If you follow the news you're probably familiar with the ways humans have driven the microbes of the world to unite and become resistant to the antibiotic drugs developed against them. We prescribe antibiotics for every little infection, driving the bacteria to mutate in order to survive. Overuse of antibiotics to keep agricultural animals like cows and chickens healthy and plump just push the bugs to mutate faster. And adding antibacterial agents in things like hand soaps further favors the drug-resistant bugs, helping them to flourish.
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But in a survey of 71 different environments, researchers led by Joseph Nesme, a graduate student in Environmental Microbial genomics at the University of Lyon in France, found that drug resistance isn’t just the product of man-made forces. Reporting in the journal Current Biology, they found antibiotic resistant genes are already present in locations like Arctic permafrost as well as in waste water and indoor air. The fact that the genes even appear in bugs located in remote locations suggests that they may develop even without antibiotics.
In fact, they may confer some other advantages to bacteria, such as helping them to communicate better, that may keep these around for centuries. “Many of the environmental data sets used in our study are not known to show any history of antibiotic exposure,” says Nesme. “There is no doubt that indeed these antibiotic resistant genes are predating antibiotic usage by humans. The real question is what is causing these genes to become problematic in some cases, and not in others.”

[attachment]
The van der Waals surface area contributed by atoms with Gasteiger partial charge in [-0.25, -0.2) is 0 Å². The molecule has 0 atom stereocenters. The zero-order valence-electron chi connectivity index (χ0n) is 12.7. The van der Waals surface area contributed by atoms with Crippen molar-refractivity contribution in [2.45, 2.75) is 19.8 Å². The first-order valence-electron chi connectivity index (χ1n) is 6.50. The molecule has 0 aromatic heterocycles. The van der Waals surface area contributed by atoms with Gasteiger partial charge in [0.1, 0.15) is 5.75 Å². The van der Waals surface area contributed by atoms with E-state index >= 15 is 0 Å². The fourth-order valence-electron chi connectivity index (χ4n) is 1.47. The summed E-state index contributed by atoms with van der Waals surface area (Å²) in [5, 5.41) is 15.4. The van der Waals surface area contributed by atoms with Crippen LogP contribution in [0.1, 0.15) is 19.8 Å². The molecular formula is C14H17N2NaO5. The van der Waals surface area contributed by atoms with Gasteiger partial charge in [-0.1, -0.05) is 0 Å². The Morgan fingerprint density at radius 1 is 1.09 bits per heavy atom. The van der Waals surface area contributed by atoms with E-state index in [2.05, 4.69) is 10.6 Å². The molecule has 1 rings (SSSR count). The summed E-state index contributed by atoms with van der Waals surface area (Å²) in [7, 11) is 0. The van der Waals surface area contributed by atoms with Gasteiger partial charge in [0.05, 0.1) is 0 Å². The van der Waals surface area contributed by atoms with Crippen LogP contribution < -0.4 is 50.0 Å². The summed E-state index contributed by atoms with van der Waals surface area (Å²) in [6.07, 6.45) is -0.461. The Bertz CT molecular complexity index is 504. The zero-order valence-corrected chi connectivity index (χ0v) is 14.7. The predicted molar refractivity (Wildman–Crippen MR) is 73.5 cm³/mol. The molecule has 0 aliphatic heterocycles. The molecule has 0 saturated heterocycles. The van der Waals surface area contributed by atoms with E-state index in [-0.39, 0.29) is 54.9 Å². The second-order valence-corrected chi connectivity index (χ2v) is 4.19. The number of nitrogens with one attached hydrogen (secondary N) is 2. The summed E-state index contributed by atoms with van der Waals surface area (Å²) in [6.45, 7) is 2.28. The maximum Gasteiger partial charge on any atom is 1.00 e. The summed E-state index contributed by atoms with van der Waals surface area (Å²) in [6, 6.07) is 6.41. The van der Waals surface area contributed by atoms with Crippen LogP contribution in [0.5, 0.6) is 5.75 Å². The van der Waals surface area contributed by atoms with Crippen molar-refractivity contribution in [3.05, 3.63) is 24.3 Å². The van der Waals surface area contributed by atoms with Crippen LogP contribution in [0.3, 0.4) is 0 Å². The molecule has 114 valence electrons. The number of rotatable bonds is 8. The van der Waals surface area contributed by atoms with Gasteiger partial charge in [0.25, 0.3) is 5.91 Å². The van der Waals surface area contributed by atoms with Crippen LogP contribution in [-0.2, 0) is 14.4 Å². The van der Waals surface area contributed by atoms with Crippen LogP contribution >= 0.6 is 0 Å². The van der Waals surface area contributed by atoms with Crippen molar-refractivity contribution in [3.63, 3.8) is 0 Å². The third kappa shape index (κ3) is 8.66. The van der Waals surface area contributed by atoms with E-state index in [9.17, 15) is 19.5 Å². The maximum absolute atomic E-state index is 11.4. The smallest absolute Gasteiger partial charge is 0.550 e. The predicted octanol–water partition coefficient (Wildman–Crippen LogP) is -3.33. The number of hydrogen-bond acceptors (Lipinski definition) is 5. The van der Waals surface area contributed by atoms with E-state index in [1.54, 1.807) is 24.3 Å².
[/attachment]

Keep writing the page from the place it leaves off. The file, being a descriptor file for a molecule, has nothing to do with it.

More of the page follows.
Based on the study, Nesme suggests that in some cases, bringing different bacteria together that may ordinarily not come in contact may speed the growth of drug resistance. Manure from livestock, full of its own cocktail of microbes, for example, combined with the bacterial populations that populate soil could lead the bugs to swap genetic material, pushing antibiotic resistant genes to become more dominant.
The fact that antibiotic resistance exists only makes the concern about superbugs more urgent. But Nesme also sees a glass-half-full potential in his findings: The wide diversity of microbes that carry antibiotic resistance might also suggest that more powerful antibiotic compounds may also be lurking somewhere in the environment, deep in the oceans or buried in ice. “Yes, antibiotic resistance is everywhere, but that also means that there may be a similarly enormous proportion of antibiotic drugs still to be found,” he says. Let’s hope so.